Skillful advertisers often know us better than we know ourselves. Most people would profess they bought their car because of its gas mileage, reliability and ride characteristics. But we all know the most important buying criteria is the incredibly intangible feeling of sinking into that seat and feeling way damned cool. The gas mileage and other sensible features got us into the showroom, but these sensible attributes won’t close the deal. The car salesperson knows every button to push to feed our fragile egos. That’s why we often leave the showroom with much more car than we intended. But we can usually convince ourselves that it was well worth the extra cost.
Most TV managers have very little information about what motivates their customers to watch. The problem is that we tend to research our product features and not our customer’s motivations.
If researchers from Joseph A. Banks were to call today and ask me questions about why I buy a suit, I would have a complete story ready for them. I would mention that I wanted a quality fabric, a stylish cut, wearability and crisp creases. If they were to take my responses and use that information to build a marketing campaign for their stores, it would be a disaster. They wouldn’t sell any suits. Because for most men – it ain’t just about the suit. It’s about power.
So when a news researcher calls up your audience and asks the viewer “Is coverage of breaking news important to you?” What kind of usable data do you think you’ll get? It ain’t just about the megawatts of the doppler, the speediness of the live trucks and the quality of the information. It’s about an emotional connection with your product and your people. If we hope to grow our audiences, we need to take the focus off ubiquitous product features and find out the real reasons people watch news. It is different in every market. Only then can we hope to bring new people to the tent and slow the steady bleeding of audience that has plagued our industry this decade.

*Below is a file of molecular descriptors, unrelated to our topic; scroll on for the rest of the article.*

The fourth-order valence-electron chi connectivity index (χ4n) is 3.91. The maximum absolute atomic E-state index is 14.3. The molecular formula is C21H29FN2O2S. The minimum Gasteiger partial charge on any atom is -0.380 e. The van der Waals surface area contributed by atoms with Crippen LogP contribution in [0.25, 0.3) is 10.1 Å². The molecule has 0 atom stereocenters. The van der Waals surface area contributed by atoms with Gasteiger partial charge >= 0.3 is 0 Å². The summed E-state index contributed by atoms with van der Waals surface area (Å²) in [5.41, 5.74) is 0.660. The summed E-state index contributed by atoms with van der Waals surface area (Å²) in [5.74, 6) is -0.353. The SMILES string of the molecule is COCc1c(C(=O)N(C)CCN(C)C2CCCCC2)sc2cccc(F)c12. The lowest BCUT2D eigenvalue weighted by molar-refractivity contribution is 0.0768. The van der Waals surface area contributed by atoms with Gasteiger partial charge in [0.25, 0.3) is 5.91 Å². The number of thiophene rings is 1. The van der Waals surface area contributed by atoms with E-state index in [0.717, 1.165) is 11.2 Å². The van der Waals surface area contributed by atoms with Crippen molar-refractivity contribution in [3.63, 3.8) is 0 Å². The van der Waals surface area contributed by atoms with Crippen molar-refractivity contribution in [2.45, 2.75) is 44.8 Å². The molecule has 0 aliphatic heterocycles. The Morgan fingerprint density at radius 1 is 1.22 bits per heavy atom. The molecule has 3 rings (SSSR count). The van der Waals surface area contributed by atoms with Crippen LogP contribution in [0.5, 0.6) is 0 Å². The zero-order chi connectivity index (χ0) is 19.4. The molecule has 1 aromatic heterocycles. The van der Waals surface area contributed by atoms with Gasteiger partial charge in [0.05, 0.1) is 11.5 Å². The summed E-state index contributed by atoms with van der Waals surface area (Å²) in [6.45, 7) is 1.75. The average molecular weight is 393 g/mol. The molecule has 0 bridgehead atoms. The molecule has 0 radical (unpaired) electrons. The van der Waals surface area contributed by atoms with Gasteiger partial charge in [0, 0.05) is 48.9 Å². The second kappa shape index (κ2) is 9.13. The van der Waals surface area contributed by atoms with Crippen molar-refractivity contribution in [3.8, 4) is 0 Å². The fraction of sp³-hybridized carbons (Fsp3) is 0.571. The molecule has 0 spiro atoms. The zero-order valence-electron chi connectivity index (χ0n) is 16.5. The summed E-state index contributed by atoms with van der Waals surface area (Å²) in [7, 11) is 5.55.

People watch news because of their very personal agendas to stay informed, stay safe and be a part of their community. Discovering new information is simply the catalyst that leads to their ultimate goal – a specific feeling about their connectedness to their community.
We know they like weather – but why? Most all stations slap a “keep you safe” banner on their ads, but the complexity of the emotional motivation goes far beyond this simple solution. Is it fear? Connectedness? Worry about family? Smartness? Most managers don’t know. And until we figure this out, we’re going to have a hard time holding on to our audience by simply repeating “mega-doppler 3000” a million times.